Alterman acknowledges that "the vast majority [of elite journalists] are pro-choice, pro-gun control, pro-separation of church and state, pro-feminism, pro-affirmative action, and supportive of gay rights," and that coverage of these issues tends to reflect these views. While Alterman contends that the media lean right on economic issues such as free trade, his chapter on the subject makes no mention of tax cuts, privatization, or regulation.
Alterman is clearly right when he says that the "liberal media" are not nearly as self-consciously ideological as, say, National Review or Fox News, and that liberal journalists are far more likely to see themselves as neutral observers rather than as political players. Yet this hardly disproves the key contention of Bias: that many journalists who consider themselves neutral are blithely unaware of their own biases.
And even here, Alterman's account is heavily skewed. The New Republic is treated as not-really-liberal because of its hawkish foreign policy, despite its fairly consistent liberalism on economic issues and its Democratic partisanship. Meanwhile, Bill O'Reilly is treated as an undiluted right-winger despite his support for abortion rights, gun control, and environmental regulations. Salon is credited with ideological openness because it publishes some conservatives; Fox News gets no such credit for featuring liberal and leftist commentators.
Rattling off the names of some 25 right-wing television pundits, Alterman rhetorically inquires, "Who among the liberals can be counted upon to be as ideological, as relentless, and as nakedly partisan as George Will, Bob Novak, Pat Buchanan…?" Let's see: Democratic hatchet man James Carville, perhaps? CNN leftist Julianne Malveaux?
Though billed as a rebuttal to conservative anti-media broadsides, What Liberal Media? offers little direct response to the "toxic recent bestsellers." Alterman takes a few jabs at misstatements in Bias and Slander, mostly citing other people's already published critiques. His analysis of Coloring the News is almost entirely a rehash of a negative review in The Washington Monthly.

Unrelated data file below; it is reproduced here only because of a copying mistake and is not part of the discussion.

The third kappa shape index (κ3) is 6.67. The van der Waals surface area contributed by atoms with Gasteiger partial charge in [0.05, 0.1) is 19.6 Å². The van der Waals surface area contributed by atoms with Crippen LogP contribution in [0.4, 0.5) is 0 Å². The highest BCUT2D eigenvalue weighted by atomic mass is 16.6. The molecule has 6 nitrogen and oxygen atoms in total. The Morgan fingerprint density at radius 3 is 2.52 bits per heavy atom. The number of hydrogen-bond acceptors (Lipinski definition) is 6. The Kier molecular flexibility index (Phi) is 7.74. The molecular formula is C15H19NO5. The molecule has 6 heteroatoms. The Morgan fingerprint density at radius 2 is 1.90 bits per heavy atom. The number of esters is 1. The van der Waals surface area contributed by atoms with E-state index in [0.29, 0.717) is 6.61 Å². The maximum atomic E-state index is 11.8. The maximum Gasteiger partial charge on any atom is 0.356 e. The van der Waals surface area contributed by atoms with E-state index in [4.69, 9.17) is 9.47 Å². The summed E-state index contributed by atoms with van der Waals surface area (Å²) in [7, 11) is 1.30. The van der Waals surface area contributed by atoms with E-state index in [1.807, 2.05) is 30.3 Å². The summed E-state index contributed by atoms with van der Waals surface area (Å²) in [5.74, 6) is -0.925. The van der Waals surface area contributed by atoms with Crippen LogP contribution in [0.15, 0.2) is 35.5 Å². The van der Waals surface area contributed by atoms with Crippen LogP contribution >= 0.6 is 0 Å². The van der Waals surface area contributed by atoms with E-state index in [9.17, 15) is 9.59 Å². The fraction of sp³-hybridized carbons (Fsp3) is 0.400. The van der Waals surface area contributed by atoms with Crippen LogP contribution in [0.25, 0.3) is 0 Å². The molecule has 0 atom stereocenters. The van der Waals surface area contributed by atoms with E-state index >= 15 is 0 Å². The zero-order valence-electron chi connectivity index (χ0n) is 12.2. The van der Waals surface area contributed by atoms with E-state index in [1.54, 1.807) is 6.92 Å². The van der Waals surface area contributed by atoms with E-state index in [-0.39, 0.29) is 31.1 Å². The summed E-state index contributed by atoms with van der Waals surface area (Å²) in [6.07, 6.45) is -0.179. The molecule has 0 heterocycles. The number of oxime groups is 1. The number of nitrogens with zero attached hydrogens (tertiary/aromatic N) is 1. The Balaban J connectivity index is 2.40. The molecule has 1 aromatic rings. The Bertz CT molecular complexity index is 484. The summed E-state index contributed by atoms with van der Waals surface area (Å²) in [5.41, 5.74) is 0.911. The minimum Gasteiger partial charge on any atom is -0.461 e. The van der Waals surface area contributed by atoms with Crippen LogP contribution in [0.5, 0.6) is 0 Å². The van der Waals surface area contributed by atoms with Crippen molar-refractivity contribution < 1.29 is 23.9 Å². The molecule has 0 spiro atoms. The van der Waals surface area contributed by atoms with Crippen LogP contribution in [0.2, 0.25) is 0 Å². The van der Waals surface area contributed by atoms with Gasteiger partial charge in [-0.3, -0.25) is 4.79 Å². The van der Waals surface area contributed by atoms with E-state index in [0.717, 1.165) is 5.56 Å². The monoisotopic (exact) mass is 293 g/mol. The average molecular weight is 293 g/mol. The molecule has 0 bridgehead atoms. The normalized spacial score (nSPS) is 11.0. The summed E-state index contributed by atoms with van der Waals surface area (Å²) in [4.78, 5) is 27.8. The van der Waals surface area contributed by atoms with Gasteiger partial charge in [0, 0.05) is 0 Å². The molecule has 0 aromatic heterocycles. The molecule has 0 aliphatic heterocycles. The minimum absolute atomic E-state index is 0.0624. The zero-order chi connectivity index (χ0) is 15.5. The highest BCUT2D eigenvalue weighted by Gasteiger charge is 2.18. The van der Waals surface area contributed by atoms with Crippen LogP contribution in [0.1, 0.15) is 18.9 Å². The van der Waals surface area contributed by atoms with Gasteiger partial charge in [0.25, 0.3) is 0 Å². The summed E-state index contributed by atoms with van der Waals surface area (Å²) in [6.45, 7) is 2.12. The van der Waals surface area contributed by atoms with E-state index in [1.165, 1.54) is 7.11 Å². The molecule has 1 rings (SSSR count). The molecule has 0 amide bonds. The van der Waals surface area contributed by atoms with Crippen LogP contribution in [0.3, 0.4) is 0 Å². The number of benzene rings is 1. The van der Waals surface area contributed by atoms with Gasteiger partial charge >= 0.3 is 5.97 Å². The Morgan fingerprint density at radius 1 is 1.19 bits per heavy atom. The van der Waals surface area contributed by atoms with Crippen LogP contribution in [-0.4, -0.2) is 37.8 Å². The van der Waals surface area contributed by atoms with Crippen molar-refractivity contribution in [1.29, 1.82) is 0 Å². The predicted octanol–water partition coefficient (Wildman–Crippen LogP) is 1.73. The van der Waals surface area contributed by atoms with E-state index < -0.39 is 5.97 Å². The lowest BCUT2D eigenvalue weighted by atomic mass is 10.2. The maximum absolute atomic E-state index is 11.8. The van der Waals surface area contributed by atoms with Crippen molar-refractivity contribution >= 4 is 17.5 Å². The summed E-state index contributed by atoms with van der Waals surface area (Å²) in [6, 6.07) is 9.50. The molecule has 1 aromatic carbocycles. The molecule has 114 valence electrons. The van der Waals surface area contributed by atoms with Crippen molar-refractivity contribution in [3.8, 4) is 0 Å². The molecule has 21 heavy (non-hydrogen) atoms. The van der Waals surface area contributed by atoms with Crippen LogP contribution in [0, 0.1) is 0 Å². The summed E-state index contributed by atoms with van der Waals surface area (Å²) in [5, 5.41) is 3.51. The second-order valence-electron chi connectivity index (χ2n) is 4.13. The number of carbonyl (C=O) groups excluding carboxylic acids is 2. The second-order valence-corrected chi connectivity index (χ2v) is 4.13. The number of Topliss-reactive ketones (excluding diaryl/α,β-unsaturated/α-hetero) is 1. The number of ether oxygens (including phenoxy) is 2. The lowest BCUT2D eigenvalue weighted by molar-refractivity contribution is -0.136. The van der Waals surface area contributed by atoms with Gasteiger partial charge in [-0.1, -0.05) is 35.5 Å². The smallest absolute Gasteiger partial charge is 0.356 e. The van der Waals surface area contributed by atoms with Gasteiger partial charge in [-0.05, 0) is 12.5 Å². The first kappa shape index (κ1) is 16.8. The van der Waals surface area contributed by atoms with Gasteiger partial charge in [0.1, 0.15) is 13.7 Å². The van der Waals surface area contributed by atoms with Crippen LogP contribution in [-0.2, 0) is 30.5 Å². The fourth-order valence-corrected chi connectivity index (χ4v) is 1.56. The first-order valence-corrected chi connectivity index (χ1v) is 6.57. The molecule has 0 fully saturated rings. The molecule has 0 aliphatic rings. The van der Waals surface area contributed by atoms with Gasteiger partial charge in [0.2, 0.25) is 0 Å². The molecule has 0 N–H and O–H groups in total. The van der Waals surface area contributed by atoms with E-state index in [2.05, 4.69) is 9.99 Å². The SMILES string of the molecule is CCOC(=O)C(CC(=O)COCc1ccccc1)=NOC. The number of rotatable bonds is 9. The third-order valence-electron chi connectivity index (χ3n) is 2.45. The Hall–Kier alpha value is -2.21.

This is not to say the conservative critiques aren't seriously flawed. Goldberg's valid arguments—e.g., that the media sometimes sacrifice facts to political correctness in covering homelessness and similar issues—are marred by overwrought rhetoric and rancor over his break with CBS. Coulter is basically the right's (much slimmer) Michael Moore. Even McGowan is not above fudging the context of some quotes.
To some extent, of course, bias is in the eye of the beholder. We are more likely to notice things that irk us; thus, Alterman is exercised over the rough treatment of Al Gore during the 2000 campaign but oblivious to the rough treatment of Newt Gingrich after the Republican takeover of the House. Alterman expresses dismay that Coulter and Rush Limbaugh get away with venomous remarks about liberals, while Goldberg cites some pretty venomous remarks Nina Totenberg and other liberals have made about conservatives.
Right-wing diatribes against the "liberal media" often have an unpleasant whiff of whining. In this respect, Alterman isn't all that different from his targets. At one point he notes that he "earned a grand total of about $500 working as a liberal journalist" between 1982 and 1984, while the young and then-conservative David Brock had access to a well-funded right-wing support network. (Alas, poor Eric: He had to make do with a Carnegie Endowment internship and a fellowship at the World Policy Institute.) Alterman gleefully cites William Kristol's admission that liberal media bias "was often used as an excuse by conservatives for conservative failures." Then he proceeds to blame right-wing influence over the media for the Clinton impeachment, the outcome of the 2000 elections (including the Florida fiasco), and the Democrats' poor performance in 2002.
Media critic, critique thyself.